It’s been my all-time favourite city bird, so much so that I even cast it as the hero in my first book, The Crow Chronicles. Also, over the last month or so, a pair that has been nesting in the Nicholson cemetery next door has been shrieking at me to write about them and are doing so even as I write this. Of course, they’ve only shown themselves fleetingly, you hear their piercing calls, “ki-kee! ki-kee!” and catch a brief glimpse as they weave and jink between the branches and boughs, but they have also posed for me on occasions, glowering fiercely at the camera out of yellow or blood-orange ringed eyes.
Meet the shikra, a diminutive hawk, smaller than a crow, with the fighting spirit and flying skill of a World War II Spitfire. The ladies are usually dark brown, with a delicate rusty basket-weave on the breast; gentlemen can be silvery-grey with the same patterns. Youngsters are more heavily stippled, with dark vertical streaks down the breast. They’re found pretty much everywhere in the country and here in Delhi, I’ve often heard their cries while waiting at traffic lights in the greener parts of the city. (Amazing how no one else hears them!) They nest between February and June, building a messy platform of twigs high up in leafy trees like neem, tamarind and mango, and also for the record, in eucalyptus trees.
There’s a fierce do-or-die spirit about them, they’re the sort of bird you’d think would take on a goonda golden eagle without hesitation if they thought they was doing the right and just thing (like some brave people take on the might of the government). And watching them hunt can stop your heart and make your brain short-circuit with awe. Late one evening, I was watching a medley of mynas coming home to roost, gossiping at the top of their voices about how they’d spent their day. A small dark gliding missile suddenly swooped out of the surrounding trees, weaving masterfully through the myna flock where gossip turned to instant panic. For one pied myna, it was too late. Claws out, the shikra whumped straight into it, rose slightly, then dropped down to the ground, the struggling myna clamped in its claws, on its back, squawking desperately. For a brief moment, alarm calls rang out and then there was quiet as the rest of the flock realised that one of them had been taken, but at least they could now sleep in peace. On the ground, the shikra mantled its victim, looked around defiantly and began plucking its dinner, feathers flying this way and that. Eventually, it flew up into a tree to eat at leisure.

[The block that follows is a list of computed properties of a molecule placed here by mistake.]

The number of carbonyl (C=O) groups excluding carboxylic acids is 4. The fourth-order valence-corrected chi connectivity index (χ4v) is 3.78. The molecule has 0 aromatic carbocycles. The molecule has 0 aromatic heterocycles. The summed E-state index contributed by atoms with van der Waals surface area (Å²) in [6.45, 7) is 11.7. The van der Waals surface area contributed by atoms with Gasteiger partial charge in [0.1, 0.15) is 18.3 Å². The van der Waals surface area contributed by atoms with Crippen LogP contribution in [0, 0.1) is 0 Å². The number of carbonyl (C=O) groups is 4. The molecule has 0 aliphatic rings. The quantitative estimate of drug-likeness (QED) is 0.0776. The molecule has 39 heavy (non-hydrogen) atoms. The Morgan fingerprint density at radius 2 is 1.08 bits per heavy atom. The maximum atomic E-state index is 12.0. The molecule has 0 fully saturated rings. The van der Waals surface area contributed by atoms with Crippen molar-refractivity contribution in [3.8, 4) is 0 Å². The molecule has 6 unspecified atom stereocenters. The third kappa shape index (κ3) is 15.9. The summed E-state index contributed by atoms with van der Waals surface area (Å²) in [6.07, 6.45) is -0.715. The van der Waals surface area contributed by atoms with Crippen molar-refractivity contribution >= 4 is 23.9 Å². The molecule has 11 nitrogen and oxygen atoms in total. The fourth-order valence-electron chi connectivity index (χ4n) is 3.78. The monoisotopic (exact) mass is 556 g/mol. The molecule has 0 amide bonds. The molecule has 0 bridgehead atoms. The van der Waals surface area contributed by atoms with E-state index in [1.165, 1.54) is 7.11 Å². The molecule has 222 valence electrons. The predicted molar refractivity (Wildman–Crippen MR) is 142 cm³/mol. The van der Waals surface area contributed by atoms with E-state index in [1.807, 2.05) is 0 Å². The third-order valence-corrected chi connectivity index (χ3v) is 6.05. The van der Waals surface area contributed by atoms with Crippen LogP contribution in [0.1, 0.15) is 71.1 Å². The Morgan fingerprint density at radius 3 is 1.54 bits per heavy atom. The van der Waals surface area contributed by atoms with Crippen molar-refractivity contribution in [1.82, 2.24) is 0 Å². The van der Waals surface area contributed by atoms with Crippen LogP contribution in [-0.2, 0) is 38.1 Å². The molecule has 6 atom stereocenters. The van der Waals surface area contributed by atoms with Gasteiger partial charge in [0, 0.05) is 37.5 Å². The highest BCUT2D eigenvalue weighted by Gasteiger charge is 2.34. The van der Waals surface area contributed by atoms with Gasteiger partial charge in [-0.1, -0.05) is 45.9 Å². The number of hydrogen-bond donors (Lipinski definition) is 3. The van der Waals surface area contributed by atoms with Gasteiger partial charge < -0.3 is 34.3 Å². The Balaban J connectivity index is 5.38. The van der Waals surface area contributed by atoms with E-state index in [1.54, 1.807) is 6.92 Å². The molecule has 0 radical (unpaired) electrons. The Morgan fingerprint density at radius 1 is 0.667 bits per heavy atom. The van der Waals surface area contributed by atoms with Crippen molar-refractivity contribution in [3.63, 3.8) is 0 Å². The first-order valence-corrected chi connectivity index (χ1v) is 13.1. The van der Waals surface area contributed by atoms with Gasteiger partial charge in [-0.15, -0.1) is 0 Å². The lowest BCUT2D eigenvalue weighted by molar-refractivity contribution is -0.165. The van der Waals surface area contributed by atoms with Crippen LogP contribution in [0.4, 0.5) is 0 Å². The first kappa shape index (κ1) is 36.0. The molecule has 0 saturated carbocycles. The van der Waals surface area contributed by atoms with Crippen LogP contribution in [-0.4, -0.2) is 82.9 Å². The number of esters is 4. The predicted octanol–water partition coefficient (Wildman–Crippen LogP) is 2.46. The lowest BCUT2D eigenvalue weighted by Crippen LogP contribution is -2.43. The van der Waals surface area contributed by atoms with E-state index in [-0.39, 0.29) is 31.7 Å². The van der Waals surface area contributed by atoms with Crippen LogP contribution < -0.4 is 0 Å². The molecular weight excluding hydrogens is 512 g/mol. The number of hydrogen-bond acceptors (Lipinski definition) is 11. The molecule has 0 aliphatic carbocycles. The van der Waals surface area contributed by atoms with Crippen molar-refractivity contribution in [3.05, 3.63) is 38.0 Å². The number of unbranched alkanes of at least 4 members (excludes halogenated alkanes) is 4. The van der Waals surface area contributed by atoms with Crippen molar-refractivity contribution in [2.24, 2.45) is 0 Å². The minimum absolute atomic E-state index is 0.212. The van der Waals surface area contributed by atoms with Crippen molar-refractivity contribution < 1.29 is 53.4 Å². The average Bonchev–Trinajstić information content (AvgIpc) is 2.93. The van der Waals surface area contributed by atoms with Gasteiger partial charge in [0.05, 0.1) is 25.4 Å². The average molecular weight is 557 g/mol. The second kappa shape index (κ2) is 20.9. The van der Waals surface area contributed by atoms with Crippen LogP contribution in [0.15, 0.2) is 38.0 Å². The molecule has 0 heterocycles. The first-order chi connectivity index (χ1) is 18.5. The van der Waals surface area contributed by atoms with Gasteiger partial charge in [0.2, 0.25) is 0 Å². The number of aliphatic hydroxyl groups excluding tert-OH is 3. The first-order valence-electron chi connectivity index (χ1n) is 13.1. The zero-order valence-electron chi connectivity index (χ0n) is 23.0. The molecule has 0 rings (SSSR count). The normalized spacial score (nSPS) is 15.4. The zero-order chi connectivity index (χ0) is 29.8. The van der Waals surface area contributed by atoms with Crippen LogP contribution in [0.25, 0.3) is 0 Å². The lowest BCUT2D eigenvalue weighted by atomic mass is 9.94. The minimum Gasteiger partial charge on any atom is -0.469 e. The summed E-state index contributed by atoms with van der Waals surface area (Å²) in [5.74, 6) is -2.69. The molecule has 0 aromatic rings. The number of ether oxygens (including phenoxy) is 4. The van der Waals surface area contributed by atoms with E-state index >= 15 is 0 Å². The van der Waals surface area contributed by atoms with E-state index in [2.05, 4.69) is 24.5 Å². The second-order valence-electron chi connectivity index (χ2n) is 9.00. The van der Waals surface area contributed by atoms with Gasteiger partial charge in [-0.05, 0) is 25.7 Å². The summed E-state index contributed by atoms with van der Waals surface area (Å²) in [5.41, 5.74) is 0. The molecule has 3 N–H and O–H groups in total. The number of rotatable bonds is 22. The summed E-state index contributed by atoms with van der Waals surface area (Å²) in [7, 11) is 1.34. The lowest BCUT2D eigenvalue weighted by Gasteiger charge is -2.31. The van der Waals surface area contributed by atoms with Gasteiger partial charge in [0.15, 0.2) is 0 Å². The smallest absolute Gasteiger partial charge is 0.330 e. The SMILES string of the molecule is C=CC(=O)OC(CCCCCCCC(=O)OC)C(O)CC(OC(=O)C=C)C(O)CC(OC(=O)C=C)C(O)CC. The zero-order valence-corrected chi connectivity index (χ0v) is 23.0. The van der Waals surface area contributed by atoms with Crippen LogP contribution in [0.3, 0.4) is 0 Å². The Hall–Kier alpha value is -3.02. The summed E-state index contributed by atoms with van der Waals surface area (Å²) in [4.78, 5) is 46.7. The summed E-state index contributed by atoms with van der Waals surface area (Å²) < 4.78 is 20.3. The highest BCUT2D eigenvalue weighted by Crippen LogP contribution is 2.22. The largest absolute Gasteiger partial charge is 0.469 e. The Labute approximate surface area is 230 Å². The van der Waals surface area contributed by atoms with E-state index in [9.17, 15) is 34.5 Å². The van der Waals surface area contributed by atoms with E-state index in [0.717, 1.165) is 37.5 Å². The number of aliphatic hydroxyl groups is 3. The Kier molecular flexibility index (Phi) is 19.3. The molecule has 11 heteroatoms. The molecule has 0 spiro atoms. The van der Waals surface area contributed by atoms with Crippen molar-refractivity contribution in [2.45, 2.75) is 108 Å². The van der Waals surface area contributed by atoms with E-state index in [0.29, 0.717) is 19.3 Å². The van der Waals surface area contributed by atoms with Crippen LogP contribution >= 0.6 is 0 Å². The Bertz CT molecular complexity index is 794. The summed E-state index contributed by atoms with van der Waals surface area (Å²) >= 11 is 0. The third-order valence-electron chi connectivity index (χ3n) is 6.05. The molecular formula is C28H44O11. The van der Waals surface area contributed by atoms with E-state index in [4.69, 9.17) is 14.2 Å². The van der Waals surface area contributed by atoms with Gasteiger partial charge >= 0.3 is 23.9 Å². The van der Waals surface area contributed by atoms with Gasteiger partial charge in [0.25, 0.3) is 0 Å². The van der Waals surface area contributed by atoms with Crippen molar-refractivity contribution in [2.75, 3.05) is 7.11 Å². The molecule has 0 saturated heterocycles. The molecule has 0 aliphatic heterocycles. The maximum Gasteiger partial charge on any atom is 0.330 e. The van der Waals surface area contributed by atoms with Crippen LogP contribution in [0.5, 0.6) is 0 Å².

On another occasion, I had spotted a male, keeping watch from a bare branch of the fishtail palm (since deceased) in the garden. It was completely exposed, but very still. I settled down for lunch and heard a muffled whump through the dining room window. This time, it was a parakeet that had been flattened.
This ambush-assassin has short rounded wings which flap swiftly and a longish tail enabling it to weave and swerve at high speed through the lightly wooded country it prefers. It’s rather like one of those insane skiers slaloming down precipitous mountainsides. Small animals, birds, reptiles, amphibians and insects make up its diet — though on one occasion I suspect it had something larger in mind…
On a solitary ramble through the Delhi Ridge, I was trying to follow one through a thorny scrubby patch and seemed to have lost the bird. I stood still to take stock and suddenly, instinctively, ducked. Out of the trees, the shikra homed straight at me, its golden eyes blazing, whizzing inches over my head and weaving away through the trees. Alarmed babblers and mynas and squirrels called in its wake as it disappeared, leaving me to figure out whether I had just survived an attempt on my life!
Naturally, such a solitary serial assassin is not a favourite with other birds. Crows will mob it and babblers, mynas, bulbuls and parakeets start a hullabaloo when they spot one. The shikra has no option but to duck out of sight until the bedlam dies down. And when it does and the birds forget…
Often, the birds like circling high in the sky, fluttering with quick, pulsating wingbeats and while courting, will (like many raptors), engage in aerial acrobatics the Red Devils or crack sky-divers would envy (and be foolish enough to emulate). They’ll steeple upwards, free fall somersaulting, hover with slow deliberation, or stoop breathtakingly. Both parents build the nest and feed the brood and up to five eggs may be laid, though I suspect fratricide might take place in this family too if rations fall short and times are hard. They may use the same residence year after year — a friend reported that one pair had been nesting in the same tree for more than five years. Many raptors are known to extend and embellish their residences over the years — just as we do (usually illegally though).
If you’re ever down in the dumps, or have been squashed or wronged or done an injustice, and feel you’re really up against odds, go seek out the shikra. Oh yes, it’ll glower witheringly at you, no sympathy there (“why the heck are you feeling sorry for yourself, get a grip, man!”) and then its defiant, challenging cry, “ki-kee! Ki-kee!” will ring out and make you set your jaw and curl your palm into fists and stomp off to take down the enemy, no matter how big or bad he is.
Ranjit Lal is an author, environmentalist and birdwatcher